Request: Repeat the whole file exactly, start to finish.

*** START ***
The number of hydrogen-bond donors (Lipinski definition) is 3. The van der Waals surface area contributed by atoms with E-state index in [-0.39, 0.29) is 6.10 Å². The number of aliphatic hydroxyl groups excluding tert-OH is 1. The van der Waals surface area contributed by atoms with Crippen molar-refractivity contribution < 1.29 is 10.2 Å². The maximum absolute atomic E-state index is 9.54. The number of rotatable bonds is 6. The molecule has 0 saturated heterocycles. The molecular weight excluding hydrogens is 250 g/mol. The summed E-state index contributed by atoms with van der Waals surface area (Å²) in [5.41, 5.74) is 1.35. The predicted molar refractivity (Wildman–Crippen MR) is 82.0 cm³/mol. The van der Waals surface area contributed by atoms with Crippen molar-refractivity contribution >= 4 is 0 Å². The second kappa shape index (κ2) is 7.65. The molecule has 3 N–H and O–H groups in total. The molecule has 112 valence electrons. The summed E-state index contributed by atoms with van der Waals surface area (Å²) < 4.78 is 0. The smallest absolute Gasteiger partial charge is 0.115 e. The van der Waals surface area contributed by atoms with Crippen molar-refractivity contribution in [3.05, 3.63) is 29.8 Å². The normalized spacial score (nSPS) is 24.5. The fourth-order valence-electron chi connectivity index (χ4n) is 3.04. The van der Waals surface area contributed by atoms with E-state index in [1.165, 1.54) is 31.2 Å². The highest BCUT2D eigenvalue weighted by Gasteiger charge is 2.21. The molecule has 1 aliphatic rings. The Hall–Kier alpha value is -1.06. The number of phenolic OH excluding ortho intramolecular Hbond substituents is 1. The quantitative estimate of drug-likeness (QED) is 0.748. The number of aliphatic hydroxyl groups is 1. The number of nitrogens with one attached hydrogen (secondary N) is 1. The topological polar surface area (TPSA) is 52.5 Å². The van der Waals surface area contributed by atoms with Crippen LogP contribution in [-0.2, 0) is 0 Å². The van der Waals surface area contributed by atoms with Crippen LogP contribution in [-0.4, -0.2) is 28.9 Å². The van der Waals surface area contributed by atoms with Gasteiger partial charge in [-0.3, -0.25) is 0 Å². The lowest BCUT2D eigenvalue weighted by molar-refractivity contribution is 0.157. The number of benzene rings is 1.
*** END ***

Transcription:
The number of hydrogen-bond donors (Lipinski definition) is 3. The van der Waals surface area contributed by atoms with E-state index in [-0.39, 0.29) is 6.10 Å². The number of aliphatic hydroxyl groups excluding tert-OH is 1. The van der Waals surface area contributed by atoms with Crippen molar-refractivity contribution < 1.29 is 10.2 Å². The maximum absolute atomic E-state index is 9.54. The number of rotatable bonds is 6. The molecule has 0 saturated heterocycles. The molecular weight excluding hydrogens is 250 g/mol. The summed E-state index contributed by atoms with van der Waals surface area (Å²) in [5.41, 5.74) is 1.35. The predicted molar refractivity (Wildman–Crippen MR) is 82.0 cm³/mol. The van der Waals surface area contributed by atoms with Crippen molar-refractivity contribution >= 4 is 0 Å². The second kappa shape index (κ2) is 7.65. The molecule has 3 N–H and O–H groups in total. The molecule has 112 valence electrons. The summed E-state index contributed by atoms with van der Waals surface area (Å²) < 4.78 is 0. The smallest absolute Gasteiger partial charge is 0.115 e. The van der Waals surface area contributed by atoms with Crippen molar-refractivity contribution in [3.05, 3.63) is 29.8 Å². The normalized spacial score (nSPS) is 24.5. The fourth-order valence-electron chi connectivity index (χ4n) is 3.04. The van der Waals surface area contributed by atoms with E-state index in [1.165, 1.54) is 31.2 Å². The highest BCUT2D eigenvalue weighted by Gasteiger charge is 2.21. The molecule has 1 aliphatic rings. The Hall–Kier alpha value is -1.06. The number of phenolic OH excluding ortho intramolecular Hbond substituents is 1. The quantitative estimate of drug-likeness (QED) is 0.748. The number of aliphatic hydroxyl groups is 1. The number of nitrogens with one attached hydrogen (secondary N) is 1. The topological polar surface area (TPSA) is 52.5 Å². The van der Waals surface area contributed by atoms with Crippen LogP contribution in [-0.2, 0) is 0 Å². The van der Waals surface area contributed by atoms with Crippen LogP contribution in [-0.4, -0.2) is 28.9 Å². The van der Waals surface area contributed by atoms with Gasteiger partial charge in [-0.3, -0.25) is 0 Å². The lowest BCUT2D eigenvalue weighted by molar-refractivity contribution is 0.157. The number of benzene rings is 1.